Fawcet Wray

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Vice-Admiral Fawcet Wray, D.S.O., Royal Navy, Retired (25 September, 1873 – 4 March, 1932) was an officer of the Royal Navy. He proved a clever innovator as a gunnery officer, but his naval career was overshadowed by his counseling caution in the active pursuit of battlecruiser Goeben and Breslau as the world fell into war.

Early Life & Career

Frederic Dreyer attributes the invention of the first Range Clock to Wray, as well as a Dumaresq-like rate solver.[1]

On 1 January, 1904, Wray was appointed as first and gunnery officer in Majestic, but he remained there just a month before being appointed in Cæsar in the same capacity. In May, while he was serving as Lieutenant (G) in Cæsar, Wray contributed to a Joint Report on gunnery methods being employed by the fleets.[2] At some point during his service in Cæsar, he invented a spotting telescope which was soon being manufactured by W. Ottway & Company.[3]

Wray was promoted to the rank of Commander on 31 December, 1904.[4] On 4 March, 1907, he quit Cæsar to join King Edward VII as Flag Commander to Lord Charles Beresford, Commander-in-Chief of the Channel Fleet.[5]

Wray was promoted to the rank of Captain on 31 December, 1911.[6]

A Signal Course and a War Course kept him busy from August through December, 1912 and on 6 January, 1913 he was appointed in command of the armoured cruiser Defence as Flag Captain in the Mediterranean Fleet.

Great War

Wray was flag captain to Ernest Troubridge at the outset of the war, and argued that the battlecruiser Goeben and Breslau should not be engaged. After they'd made their escape across the Mediterranean, Wray was superseded in Defence to make his way back to England in the Euryalus to participate in the Court-Martial.

After the Court-Martial, the Second Sea Lord, Vice-Admiral Sir Frederick T. Hamilton, minuted, "I am of opinion that nothing more should now be done in the matter, except that Captain Wray should also remain unemployed, as it is decidedly dangerous to have an officer of his opinions in a responsible position."[7]

He was appointed command of the second class protected cruiser Talbot on 26 January, 1915.[8]

For his service in command of Talbot at Gallipoli Wray was appointed a Companion of the Distinguished Service Order (D.S.O.) on 14 March, 1916.[9]

In January of 1918, he was appointed in command of Cæsar, serving in that capacity until November.

Retirement

Wray was promoted to the rank of Rear-Admiral on 2 May, 1922, vice Segrave, and was placed on the Retired List on 3 May.[10] He was advanced to the rank of Vice-Admiral on the Retired List on 2 July, 1927.[11]

Wray died on the Streitalpe near Kitzbühel in the Austrian Tyrol while skiing on 4 March, 1932.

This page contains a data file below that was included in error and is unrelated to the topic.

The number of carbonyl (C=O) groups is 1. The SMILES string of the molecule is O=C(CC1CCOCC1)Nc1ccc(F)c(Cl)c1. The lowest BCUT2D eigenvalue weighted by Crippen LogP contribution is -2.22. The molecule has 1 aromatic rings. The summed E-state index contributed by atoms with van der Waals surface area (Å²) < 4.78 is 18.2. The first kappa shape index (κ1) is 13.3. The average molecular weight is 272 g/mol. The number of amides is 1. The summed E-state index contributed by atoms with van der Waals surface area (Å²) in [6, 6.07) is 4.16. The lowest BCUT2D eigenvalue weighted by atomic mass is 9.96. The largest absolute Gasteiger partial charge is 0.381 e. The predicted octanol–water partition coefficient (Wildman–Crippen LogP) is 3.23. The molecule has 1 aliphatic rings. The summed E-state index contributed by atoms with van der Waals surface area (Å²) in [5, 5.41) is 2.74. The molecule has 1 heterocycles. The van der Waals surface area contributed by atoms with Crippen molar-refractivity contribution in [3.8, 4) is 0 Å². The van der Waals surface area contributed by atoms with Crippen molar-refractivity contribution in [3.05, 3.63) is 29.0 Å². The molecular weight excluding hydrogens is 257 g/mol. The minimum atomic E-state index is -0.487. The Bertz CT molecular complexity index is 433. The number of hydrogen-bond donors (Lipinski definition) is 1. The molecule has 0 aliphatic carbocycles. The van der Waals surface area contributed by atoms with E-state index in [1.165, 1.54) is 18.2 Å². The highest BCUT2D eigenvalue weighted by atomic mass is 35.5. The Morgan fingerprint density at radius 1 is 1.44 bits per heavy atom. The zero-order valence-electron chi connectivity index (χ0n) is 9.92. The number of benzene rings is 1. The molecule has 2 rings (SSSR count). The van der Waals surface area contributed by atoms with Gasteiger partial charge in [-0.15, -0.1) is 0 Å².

See Also

Bibliography

  • "Deaths" (Obituaries). The Times. Tuesday, 8 March, 1932. Issue 46076, col C, p. 1.
  • "Vice-Admiral F. Wray" (Obituaries). The Times. Monday, 7 March, 1932. Issue 46075, col B, p. 17.
  • Lumby, E.W.R.. "Policy and Operations in the Mediterranean, 1912-14", Navy Records Society, 1970.

Service Records

Naval Appointments
Preceded by
John Luce
Captain of H.M.S. Foresight
13 Mar, 1908[12][13] – 2 Feb, 1910[14]
Succeeded by
Charles Tibbits
Preceded by
Henry H. Bruce
Captain of H.M.S. Defence
6 Jan, 1913[15][16] – Oct, 1914[17]
Succeeded by
Eustace La T. Leatham
Preceded by
Herbert R. Norbury
Captain of H.M.S. Talbot
26 Jan, 1915[18][19] – 12 Jan, 1916[20]
Succeeded by
Robert C. K. Lambert
Preceded by
William G. E. Ruck-Keene
Captain of H.M.S. Drake
31 May, 1916[21][22] – 5 May, 1917[23]
Succeeded by
Stephen H. Radcliffe
Preceded by
Cunningham R. de C. Foot
Captain of H.M.S. Cæsar
15 Jan, 1918[24] – Oct, 1918[25]
Succeeded by
Edward R. Jones
Preceded by
William F. Blunt
Captain of H.M.S. Berwick
26 Feb, 1918[26]
Succeeded by
Cunningham R. de C. Foot

Footnotes

  1. Dreyer. The Sea Heritage. p. 32.
  2. Joint Report of the Mediterranean and Channel Committees on Methods of Controlling Gun Fire in Action at The National Archives. ADM 1/7758, p. 10.
  3. Papers at the National Maritime Museum, DAN/479/1.
  4. The London Gazette: no. 27750. p. 25. 3 January, 1905.
  5. Wray Service Record. The National Archives. ADM 196/43. f. 400.
  6. The London Gazette: no. 28567. p. 3. 1 January, 1911.
  7. Quoted in Lumby. Policy and Operations in the Mediterranean. p. 401.
  8. The Navy List. (October, 1915). p. 398n.
  9. The London Gazette: (Supplement) no. 29507. p. 2869. 14 March, 1916.
  10. The London Gazette: no. 32695. p. 3626. 9 May, 1922.
  11. The London Gazette: no. 33294. p. 4565. 15 July, 1927.
  12. The Navy List. (October, 1908). p. 317.
  13. Wray Service Record. The National Archives. ADM 196/43. f. 400.
  14. Wray Service Record. The National Archives. ADM 196/43. f. 400.
  15. The Navy List. (April, 1914). p. 300b.
  16. Wray Service Record. The National Archives. ADM 196/43. f. 400.
  17. Wray Service Record. The National Archives. ADM 196/43. f. 400.
  18. The Navy List. (October, 1915). p. 398n.
  19. Wray Service Record. The National Archives. ADM 196/43. f. 400.
  20. Wray Service Record. The National Archives. ADM 196/43. f. 400.
  21. The Navy List. (December, 1916). p. 398s.
  22. Wray Service Record. The National Archives. ADM 196/43. f. 400.
  23. Wray Service Record. The National Archives. ADM 196/43. f. 400.
  24. Wray Service Record. The National Archives. ADM 196/43. f. 400.
  25. Wray Service Record. The National Archives. ADM 196/43. f. 400.
  26. Wray Service Record. The National Archives. ADM 196/43. f. 400.